(2) For each auxiliary system, a recognized clearing agency must

(a) develop and maintain adequate information security controls that address the security threats posed by the auxiliary system to the system that supports the clearing, settlement or depository functions,

(b) promptly notify the regulator or, in Québec, the securities regulatory authority of any security incident that is material and provide timely updates to the regulator or, in Québec, the securities regulatory authority on

(i) any change in the status of the incident,

(ii) the resumption of service, if applicable, and

(iii) the results of any internal review, by the clearing agency, of the security incident, and

(c) keep a record of any security incident and whether or not it is material. .

18. Subsection 4.7(1) is replaced with the following:

4.7(1) A recognized clearing agency must

(a) on a reasonably frequent basis and, in any event, at least annually, engage a qualified external auditor to conduct an independent systems review and prepare a report, in accordance with established audit standards and best industry practices, that assesses the clearing agency's compliance with paragraphs 4.6(a) and 4.6.1(2)(a) and section 4.9, and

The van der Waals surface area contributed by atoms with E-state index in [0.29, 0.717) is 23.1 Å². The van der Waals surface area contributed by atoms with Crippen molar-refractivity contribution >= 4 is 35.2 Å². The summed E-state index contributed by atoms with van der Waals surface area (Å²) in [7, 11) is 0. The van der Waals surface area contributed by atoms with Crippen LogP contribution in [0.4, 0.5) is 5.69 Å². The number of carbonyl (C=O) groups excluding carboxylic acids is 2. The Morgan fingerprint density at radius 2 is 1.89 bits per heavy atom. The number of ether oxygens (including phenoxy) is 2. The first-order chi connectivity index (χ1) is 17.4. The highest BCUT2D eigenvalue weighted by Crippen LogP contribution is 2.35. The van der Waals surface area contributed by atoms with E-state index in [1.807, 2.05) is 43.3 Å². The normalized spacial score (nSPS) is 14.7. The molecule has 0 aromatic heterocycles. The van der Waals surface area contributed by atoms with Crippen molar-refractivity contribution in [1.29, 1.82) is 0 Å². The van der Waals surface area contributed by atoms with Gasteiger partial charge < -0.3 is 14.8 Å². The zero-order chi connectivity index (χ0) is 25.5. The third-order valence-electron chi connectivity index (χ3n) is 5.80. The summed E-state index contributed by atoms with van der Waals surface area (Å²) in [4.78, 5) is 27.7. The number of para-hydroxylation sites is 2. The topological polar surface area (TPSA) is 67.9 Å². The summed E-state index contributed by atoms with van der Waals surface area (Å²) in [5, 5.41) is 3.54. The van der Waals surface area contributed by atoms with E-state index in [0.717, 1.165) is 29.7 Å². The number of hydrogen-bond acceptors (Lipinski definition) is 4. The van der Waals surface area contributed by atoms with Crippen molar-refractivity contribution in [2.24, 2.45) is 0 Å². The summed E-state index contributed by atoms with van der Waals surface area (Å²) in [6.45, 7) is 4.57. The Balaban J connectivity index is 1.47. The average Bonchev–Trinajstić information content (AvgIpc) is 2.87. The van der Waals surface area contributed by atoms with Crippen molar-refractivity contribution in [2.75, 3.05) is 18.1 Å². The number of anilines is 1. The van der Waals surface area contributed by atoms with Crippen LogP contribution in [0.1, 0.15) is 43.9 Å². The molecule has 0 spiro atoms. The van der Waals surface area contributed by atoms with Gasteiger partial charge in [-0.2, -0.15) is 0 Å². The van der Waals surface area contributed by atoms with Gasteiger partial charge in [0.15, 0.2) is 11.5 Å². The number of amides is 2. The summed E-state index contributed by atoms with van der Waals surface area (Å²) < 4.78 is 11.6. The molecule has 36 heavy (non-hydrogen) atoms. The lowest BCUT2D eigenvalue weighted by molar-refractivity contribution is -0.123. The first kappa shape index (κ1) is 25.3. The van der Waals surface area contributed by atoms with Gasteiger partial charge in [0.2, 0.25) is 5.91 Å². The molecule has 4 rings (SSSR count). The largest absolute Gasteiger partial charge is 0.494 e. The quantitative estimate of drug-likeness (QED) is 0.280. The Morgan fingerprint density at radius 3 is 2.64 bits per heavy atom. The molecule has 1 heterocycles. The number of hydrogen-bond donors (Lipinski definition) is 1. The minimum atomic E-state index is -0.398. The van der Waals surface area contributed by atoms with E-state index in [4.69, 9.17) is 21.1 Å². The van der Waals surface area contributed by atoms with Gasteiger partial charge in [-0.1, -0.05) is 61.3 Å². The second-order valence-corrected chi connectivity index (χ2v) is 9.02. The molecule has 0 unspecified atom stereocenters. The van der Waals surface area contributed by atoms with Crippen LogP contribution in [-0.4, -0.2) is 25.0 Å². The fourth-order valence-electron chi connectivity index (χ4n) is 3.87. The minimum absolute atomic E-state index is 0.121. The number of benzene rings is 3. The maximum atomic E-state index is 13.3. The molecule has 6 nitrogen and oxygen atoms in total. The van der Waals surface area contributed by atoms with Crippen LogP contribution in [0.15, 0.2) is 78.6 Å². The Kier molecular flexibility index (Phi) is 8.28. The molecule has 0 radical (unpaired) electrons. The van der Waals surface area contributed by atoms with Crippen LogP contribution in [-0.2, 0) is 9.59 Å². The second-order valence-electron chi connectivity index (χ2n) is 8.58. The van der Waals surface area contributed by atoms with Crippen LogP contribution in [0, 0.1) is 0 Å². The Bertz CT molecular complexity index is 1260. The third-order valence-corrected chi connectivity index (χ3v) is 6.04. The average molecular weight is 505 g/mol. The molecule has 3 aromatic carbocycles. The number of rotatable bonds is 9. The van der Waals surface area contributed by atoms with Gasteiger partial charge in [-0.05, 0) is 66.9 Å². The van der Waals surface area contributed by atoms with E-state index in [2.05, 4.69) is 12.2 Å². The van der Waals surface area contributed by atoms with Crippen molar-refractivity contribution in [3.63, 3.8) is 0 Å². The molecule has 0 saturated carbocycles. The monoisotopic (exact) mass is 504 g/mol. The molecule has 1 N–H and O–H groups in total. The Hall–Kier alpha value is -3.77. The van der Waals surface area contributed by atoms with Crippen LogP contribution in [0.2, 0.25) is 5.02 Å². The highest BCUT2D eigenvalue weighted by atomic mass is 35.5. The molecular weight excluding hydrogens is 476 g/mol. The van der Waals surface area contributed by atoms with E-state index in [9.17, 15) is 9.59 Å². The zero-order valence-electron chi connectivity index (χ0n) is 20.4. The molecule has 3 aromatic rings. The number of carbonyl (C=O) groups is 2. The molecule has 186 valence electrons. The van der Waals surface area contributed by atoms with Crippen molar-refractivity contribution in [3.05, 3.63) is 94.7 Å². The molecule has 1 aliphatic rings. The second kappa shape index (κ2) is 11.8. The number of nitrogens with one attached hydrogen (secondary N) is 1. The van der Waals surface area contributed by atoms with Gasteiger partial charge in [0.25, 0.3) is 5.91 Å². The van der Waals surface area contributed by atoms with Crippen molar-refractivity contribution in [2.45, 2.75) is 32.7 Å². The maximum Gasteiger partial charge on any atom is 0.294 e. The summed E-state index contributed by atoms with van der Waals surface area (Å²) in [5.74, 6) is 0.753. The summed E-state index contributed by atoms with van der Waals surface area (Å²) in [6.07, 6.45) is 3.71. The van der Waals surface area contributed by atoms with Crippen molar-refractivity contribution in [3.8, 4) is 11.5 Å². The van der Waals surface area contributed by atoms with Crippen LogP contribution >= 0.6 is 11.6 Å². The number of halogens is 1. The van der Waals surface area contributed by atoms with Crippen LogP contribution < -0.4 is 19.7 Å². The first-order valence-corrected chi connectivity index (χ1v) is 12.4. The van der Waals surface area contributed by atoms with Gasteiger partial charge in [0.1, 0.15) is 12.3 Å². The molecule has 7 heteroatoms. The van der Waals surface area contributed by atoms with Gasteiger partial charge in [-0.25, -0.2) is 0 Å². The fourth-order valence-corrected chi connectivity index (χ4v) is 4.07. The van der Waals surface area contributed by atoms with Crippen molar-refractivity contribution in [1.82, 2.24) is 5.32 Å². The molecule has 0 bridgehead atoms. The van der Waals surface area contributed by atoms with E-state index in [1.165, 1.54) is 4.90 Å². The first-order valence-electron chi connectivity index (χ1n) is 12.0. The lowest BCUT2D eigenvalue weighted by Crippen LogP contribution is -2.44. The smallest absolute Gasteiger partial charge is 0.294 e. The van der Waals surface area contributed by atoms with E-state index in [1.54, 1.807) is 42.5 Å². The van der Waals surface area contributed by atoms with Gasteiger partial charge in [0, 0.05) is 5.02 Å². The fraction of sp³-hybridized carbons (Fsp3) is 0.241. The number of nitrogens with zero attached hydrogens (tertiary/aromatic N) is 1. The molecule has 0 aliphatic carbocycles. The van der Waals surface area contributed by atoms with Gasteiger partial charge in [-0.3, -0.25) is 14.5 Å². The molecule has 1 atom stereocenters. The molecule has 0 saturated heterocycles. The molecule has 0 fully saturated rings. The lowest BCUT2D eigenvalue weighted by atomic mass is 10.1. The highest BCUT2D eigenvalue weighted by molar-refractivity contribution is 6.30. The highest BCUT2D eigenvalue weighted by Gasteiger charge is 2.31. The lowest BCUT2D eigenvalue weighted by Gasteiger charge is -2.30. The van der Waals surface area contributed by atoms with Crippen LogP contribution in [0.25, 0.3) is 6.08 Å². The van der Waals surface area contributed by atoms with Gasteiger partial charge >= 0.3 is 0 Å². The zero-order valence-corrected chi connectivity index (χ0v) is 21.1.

(b) on a reasonably frequent basis and, in any event, at least annually, engage a qualified party to perform assessments and testing to identify any security vulnerability and measure the effectiveness of information security controls that assess the clearing agency's compliance with paragraphs 4.6(a) and 4.6.1(2)(a). .

19. Subsection 4.7(2) is amended by replacing "subsection (1)" with "paragraph (1)(a)".

20. Paragraph 4.10(g) is amended by replacing "an appropriate" with "a reasonable".

21. Subsection 5.1(1) is amended by deleting "and must keep those other books, records and documents as may otherwise be required under securities legislation".

22. Section 5.2 is amended

(a) by replacing subsection (1) with the following:

5.2(1) In this section, "Global Legal Entity Identifier System" means the system for unique identification of parties to financial transactions.,

(b) in subsection (2), by replacing "a single" with "the", and

(c) by adding the following subsection:

(2.1) During the period that a clearing agency is a recognized clearing agency or is exempt from the requirement to be recognized as a clearing agency, the clearing agency must maintain and renew the legal entity identifier referred to in subsection (2)..